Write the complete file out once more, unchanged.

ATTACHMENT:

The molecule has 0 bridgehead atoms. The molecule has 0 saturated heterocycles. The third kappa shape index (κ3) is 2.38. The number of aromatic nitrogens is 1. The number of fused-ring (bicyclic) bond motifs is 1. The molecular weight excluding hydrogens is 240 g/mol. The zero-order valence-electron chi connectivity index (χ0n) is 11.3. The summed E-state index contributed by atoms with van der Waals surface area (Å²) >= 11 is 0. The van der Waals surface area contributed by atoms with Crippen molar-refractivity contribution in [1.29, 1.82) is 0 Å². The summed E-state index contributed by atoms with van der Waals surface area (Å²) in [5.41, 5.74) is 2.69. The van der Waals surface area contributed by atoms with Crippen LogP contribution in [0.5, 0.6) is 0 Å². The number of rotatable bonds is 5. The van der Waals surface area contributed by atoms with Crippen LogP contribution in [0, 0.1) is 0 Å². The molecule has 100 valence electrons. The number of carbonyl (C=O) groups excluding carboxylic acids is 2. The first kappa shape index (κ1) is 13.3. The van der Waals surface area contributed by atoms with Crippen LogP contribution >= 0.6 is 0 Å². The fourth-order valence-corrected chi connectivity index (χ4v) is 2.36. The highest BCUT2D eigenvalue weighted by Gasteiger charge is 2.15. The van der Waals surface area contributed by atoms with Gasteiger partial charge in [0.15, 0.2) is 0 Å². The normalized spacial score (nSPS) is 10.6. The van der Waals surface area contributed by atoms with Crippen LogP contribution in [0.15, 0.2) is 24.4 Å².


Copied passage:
The molecule has 0 bridgehead atoms. The molecule has 0 saturated heterocycles. The third kappa shape index (κ3) is 2.38. The number of aromatic nitrogens is 1. The number of fused-ring (bicyclic) bond motifs is 1. The molecular weight excluding hydrogens is 240 g/mol. The zero-order valence-electron chi connectivity index (χ0n) is 11.3. The summed E-state index contributed by atoms with van der Waals surface area (Å²) >= 11 is 0. The van der Waals surface area contributed by atoms with Crippen molar-refractivity contribution in [1.29, 1.82) is 0 Å². The summed E-state index contributed by atoms with van der Waals surface area (Å²) in [5.41, 5.74) is 2.69. The van der Waals surface area contributed by atoms with Crippen LogP contribution in [0.5, 0.6) is 0 Å². The number of rotatable bonds is 5. The van der Waals surface area contributed by atoms with Crippen LogP contribution in [0, 0.1) is 0 Å². The molecule has 100 valence electrons. The number of carbonyl (C=O) groups excluding carboxylic acids is 2. The first kappa shape index (κ1) is 13.3. The van der Waals surface area contributed by atoms with Crippen LogP contribution >= 0.6 is 0 Å². The fourth-order valence-corrected chi connectivity index (χ4v) is 2.36. The highest BCUT2D eigenvalue weighted by Gasteiger charge is 2.15. The van der Waals surface area contributed by atoms with Gasteiger partial charge in [0.15, 0.2) is 0 Å². The normalized spacial score (nSPS) is 10.6. The van der Waals surface area contributed by atoms with Crippen LogP contribution in [0.15, 0.2) is 24.4 Å².